Community Language Learning

A Foreign Language Approach

community language learning

The Approach

Community Language Learning was created in 1976 by Jesuit priest and psychologist Charles A. Curran. This approach was introduced along with suggestopedia, TPRS, and the silent way in an attempt to create a more humanistic approach to language learning. CLL encourages teachers to view their students as "whole persons", including their intellect, relationships, feelings, desires, etc. It aims to be a holistic method since learning is both cognitive and effective. In this approach the student determines what is to be learned, making the role of the teacher the facilitator. This approach "outlines the ideology of learning as an interrelated process of an entire person" (P.Nagaraj). CLL aims to "remove anxiety from learning by changing the relationship between the teacher and student" (P.Nagaraj). The environment created through CLL allows the students to share their life experiences helping to establish community.

Classroom Use

Community Language Learning is conducted in classes of 6-12 students. These students sit in a circle around a tape recorder while the teacher stands outside the circle. If the students wish to say something they raise their hand and speak in their native tongue. The teacher translates the utterance to the student then the student repeats the utterance in the second language recording it and evaluating it later.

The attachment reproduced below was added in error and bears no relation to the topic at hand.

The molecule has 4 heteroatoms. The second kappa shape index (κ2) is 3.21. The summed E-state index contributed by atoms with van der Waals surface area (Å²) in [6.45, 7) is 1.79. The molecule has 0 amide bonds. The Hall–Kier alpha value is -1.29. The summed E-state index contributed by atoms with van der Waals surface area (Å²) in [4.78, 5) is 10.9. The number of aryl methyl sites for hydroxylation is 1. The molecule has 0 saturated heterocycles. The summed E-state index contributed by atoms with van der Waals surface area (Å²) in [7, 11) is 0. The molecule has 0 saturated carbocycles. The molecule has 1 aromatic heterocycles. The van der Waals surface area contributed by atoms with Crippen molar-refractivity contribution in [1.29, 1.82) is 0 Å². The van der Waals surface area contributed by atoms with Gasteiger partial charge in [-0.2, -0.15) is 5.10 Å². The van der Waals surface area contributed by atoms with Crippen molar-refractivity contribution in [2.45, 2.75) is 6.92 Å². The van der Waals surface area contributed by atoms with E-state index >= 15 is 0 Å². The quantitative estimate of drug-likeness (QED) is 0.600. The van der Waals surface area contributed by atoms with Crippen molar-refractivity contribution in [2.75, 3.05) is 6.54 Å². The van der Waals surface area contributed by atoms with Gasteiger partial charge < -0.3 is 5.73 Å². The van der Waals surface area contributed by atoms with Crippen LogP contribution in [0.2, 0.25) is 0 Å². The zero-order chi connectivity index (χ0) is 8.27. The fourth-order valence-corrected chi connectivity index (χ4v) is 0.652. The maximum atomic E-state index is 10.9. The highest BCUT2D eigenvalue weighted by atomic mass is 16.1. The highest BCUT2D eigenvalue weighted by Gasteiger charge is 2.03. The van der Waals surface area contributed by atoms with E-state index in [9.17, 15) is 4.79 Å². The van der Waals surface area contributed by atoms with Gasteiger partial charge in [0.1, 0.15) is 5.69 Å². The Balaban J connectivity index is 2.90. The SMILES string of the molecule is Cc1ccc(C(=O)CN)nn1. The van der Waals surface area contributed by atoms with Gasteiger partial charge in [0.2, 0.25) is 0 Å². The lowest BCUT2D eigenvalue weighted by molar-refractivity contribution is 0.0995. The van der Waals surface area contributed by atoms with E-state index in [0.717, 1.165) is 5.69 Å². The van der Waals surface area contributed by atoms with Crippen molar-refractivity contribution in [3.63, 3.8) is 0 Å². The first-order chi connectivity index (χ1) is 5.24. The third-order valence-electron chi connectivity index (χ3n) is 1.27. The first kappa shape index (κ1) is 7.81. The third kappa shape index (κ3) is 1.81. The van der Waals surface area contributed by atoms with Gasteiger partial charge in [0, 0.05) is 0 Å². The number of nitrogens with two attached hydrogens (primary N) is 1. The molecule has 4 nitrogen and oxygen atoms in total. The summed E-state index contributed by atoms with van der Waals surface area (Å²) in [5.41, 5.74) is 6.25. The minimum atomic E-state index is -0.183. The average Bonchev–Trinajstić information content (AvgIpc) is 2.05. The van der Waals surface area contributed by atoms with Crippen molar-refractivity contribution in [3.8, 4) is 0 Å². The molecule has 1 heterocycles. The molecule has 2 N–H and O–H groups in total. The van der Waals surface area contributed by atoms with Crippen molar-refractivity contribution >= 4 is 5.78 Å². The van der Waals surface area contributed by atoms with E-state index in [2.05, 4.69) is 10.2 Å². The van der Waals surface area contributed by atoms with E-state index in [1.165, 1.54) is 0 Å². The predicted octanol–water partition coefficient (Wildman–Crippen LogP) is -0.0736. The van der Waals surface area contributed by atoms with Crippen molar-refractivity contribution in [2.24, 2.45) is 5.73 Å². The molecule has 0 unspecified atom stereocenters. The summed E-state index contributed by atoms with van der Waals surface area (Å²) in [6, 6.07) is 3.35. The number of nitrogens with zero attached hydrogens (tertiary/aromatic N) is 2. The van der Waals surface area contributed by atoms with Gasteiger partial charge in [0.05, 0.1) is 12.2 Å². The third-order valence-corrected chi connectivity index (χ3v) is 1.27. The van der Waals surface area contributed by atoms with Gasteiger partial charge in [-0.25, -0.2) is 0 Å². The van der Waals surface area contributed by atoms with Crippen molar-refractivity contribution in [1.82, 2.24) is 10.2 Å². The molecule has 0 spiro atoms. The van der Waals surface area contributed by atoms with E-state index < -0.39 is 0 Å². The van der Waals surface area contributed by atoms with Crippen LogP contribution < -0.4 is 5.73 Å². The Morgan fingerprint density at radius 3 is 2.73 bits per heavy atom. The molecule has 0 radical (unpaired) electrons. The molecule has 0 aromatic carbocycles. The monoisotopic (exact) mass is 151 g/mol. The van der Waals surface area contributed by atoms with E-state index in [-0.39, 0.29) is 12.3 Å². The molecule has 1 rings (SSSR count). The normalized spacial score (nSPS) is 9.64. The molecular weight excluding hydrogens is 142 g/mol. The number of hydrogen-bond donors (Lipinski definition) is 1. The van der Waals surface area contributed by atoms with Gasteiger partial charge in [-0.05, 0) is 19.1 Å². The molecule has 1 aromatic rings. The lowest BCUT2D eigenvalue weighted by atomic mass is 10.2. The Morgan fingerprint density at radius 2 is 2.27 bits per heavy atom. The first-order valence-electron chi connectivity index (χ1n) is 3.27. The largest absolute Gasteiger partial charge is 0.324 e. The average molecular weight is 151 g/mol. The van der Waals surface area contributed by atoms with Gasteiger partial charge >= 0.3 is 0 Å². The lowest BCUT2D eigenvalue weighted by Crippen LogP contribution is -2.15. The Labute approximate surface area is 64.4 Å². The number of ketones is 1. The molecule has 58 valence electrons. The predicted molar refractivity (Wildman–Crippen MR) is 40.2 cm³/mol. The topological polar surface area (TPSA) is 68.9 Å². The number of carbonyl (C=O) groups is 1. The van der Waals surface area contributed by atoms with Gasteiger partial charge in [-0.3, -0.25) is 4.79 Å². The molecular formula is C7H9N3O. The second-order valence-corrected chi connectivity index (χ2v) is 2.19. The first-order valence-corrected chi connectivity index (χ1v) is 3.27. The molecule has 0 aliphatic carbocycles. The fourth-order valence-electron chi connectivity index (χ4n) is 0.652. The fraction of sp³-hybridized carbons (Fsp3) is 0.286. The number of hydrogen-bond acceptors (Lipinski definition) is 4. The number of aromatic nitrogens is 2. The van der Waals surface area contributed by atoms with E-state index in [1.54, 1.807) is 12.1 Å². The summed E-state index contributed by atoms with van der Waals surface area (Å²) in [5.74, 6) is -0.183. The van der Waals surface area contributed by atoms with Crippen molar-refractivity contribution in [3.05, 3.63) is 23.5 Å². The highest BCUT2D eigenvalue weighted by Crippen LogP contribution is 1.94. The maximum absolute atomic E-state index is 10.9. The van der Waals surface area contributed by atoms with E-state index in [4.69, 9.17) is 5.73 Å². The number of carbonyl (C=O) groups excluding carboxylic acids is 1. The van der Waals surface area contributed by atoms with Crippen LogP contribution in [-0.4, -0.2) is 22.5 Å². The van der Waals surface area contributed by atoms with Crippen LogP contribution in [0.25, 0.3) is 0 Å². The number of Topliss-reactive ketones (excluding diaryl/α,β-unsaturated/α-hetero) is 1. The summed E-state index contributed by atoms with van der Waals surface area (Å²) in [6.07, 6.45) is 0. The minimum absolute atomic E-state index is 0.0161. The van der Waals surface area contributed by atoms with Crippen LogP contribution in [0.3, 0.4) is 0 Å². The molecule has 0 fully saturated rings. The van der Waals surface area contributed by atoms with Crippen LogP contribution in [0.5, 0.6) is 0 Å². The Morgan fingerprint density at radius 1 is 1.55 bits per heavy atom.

The CLL approach can be broken up into 5 stages providing a scaffold for students as they progress.

1.Birth: The learners know nothing of the target language, and are completely

dependent on the teacher for everything they want to say.

2.Self: The learners start to get an idea of how the language works and to use it for

themselves, but still seek the teacher’s help.

3.Separate Existence: They start to use the language without referring to the teacher.

4.Adolescence: The learners continue to express themselves independently, but being

aware of gaps in their knowledge, and start to turn back to the teacher.

5.Independence: The learners continue their learning independently. They no longer

need the teacher, and may start to act as counselors for less

advanced students. (P.Nagaraj)